One of your requirements is "triggering multiple times should only do the initialization once", but you state that one of the drawbacks of Jon Skeet's pattern is that initialisation "can't happen more than once". What is it that you actually need? –  LukeH Aug 4 '11 at 14:43
    
Not directly related to your question, but are you absolutely sure you need a singleton, I've only very rarely used them without causing a lot more problems than they solve. –  vickirk Aug 4 '11 at 14:55
    
@vickirk Having worked on a project where a singleton called "GlobalInstance" held references to EVERYTHING ELSE IN THE KNOWN UNIVERSE, I understand your point. However, I do tend to think this is one of the (few) cases where a singleton makes sense. –  Cristi Diaconescu Aug 4 '11 at 15:16
2  
Maybe that's because I don't quite understand your question. But simply accessing the Instance property "triggers the initialization". If you need something else, you should clarify your question. –  Henrik Aug 4 '11 at 15:56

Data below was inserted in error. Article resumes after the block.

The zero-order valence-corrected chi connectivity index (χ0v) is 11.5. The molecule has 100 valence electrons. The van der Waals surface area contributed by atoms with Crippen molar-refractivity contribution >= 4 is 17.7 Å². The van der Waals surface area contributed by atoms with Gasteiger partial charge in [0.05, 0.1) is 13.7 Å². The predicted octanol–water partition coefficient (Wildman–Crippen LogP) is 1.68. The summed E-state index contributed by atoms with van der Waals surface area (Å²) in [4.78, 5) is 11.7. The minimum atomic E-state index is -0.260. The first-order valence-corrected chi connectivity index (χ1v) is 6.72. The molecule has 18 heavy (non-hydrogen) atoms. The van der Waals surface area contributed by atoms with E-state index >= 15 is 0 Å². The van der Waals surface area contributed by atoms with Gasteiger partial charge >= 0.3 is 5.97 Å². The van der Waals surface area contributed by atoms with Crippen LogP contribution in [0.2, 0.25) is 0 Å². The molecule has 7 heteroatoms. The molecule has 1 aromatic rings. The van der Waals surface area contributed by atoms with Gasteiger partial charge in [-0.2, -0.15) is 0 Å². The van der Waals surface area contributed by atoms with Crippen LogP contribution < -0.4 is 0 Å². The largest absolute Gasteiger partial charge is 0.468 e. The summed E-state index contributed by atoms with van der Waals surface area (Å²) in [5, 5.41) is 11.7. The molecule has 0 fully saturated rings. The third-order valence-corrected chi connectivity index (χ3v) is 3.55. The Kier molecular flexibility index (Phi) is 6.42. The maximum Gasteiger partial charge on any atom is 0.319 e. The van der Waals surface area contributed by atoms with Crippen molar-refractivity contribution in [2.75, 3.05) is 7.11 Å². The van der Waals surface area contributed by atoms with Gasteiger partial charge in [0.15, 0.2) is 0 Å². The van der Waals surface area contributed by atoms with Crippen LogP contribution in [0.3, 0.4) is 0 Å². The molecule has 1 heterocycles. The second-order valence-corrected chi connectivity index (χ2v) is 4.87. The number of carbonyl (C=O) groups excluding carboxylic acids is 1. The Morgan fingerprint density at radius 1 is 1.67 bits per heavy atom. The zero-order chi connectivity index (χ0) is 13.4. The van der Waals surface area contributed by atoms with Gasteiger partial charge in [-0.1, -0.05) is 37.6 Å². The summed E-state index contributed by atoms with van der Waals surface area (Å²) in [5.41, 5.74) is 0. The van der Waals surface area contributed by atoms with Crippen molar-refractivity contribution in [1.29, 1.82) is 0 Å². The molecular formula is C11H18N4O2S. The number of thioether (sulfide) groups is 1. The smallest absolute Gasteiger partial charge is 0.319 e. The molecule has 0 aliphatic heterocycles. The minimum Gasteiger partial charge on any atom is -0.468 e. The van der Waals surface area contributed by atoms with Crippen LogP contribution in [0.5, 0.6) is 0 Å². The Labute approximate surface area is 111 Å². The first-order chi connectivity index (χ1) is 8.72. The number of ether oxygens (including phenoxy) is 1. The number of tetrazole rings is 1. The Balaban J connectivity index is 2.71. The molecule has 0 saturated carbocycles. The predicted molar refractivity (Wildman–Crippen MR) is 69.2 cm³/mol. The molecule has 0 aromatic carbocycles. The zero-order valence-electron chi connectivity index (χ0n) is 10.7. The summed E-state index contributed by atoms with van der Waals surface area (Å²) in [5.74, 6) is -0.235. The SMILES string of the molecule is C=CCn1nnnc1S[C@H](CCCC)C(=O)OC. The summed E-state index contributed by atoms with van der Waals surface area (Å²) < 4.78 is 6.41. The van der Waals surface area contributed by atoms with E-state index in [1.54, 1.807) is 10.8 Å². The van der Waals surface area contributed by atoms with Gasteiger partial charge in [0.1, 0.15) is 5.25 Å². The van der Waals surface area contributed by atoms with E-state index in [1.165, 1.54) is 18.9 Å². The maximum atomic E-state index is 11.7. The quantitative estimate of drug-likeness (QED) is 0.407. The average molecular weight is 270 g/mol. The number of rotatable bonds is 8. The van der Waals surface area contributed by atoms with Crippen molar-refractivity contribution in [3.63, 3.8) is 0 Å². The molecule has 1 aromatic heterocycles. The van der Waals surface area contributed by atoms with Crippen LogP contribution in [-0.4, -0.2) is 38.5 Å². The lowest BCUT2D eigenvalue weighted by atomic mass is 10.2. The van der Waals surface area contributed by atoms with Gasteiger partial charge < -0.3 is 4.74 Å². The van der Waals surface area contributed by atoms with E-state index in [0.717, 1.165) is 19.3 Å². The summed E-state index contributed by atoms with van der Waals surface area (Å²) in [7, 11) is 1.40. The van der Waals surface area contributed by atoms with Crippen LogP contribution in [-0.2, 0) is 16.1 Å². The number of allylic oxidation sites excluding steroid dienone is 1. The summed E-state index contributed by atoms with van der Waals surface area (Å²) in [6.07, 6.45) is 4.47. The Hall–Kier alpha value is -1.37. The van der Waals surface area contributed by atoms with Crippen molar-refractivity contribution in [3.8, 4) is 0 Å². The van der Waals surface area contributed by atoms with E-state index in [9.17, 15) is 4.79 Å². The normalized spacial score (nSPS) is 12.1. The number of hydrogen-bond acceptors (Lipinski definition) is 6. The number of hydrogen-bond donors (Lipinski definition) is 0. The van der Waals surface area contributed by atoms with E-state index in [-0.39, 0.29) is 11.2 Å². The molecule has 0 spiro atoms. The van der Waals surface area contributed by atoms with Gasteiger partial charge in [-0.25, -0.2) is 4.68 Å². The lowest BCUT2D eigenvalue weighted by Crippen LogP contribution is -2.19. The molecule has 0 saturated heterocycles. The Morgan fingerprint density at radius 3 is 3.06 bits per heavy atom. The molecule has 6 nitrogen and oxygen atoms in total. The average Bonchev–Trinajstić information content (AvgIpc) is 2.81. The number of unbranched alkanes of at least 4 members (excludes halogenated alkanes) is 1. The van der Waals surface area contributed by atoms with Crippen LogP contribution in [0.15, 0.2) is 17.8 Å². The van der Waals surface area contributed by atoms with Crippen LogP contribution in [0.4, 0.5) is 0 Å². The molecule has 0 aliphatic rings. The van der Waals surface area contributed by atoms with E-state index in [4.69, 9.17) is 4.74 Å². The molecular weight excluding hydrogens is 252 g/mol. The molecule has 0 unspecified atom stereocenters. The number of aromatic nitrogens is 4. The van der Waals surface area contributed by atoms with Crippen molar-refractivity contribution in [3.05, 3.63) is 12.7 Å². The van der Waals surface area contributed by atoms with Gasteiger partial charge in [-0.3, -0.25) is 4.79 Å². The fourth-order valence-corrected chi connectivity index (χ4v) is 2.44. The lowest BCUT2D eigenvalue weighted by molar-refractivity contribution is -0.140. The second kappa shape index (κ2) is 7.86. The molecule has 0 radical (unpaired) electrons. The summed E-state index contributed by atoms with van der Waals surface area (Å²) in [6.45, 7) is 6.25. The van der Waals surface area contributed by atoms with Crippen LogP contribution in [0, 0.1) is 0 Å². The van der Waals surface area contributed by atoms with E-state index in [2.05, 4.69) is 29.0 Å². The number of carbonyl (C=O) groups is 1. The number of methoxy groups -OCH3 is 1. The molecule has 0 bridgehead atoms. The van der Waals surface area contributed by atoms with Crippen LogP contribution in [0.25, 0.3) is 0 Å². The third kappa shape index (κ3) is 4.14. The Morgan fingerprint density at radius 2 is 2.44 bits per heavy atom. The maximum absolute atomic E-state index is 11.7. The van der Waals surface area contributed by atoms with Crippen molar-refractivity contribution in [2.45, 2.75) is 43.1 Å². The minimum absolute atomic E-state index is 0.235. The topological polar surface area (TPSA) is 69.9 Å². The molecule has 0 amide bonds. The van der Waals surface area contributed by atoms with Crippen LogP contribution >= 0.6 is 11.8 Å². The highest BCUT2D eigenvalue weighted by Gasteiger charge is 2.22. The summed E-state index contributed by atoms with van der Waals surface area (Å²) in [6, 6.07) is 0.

6 Answers 6

up vote 2 down vote accepted

Seems like you could do:

public sealed class Singleton
{
    IEnumerable<string> Values {get; private set;}
    private Singleton(bool loadDefaults)
    {
        if (loadDefaults)
            Values = new[]{"quick", "brown", "fox"};
        else
            Values = new[]{"another", "set", "of", "values"};
    }

    public static Singleton Instance { get { return Nested.instance; } }

    public static void Initialize() {
        Nested.Initialize();
    }

    private class Nested
    {
        // Explicit static constructor to tell C# compiler
        // not to mark type as beforefieldinit
        static Nested()
        {
        }

        internal static readonly Singleton instance = new Singleton(true);
        private static object instanceLock = new object();
        private static bool isInitialized = false; 

        public static void Initialize() {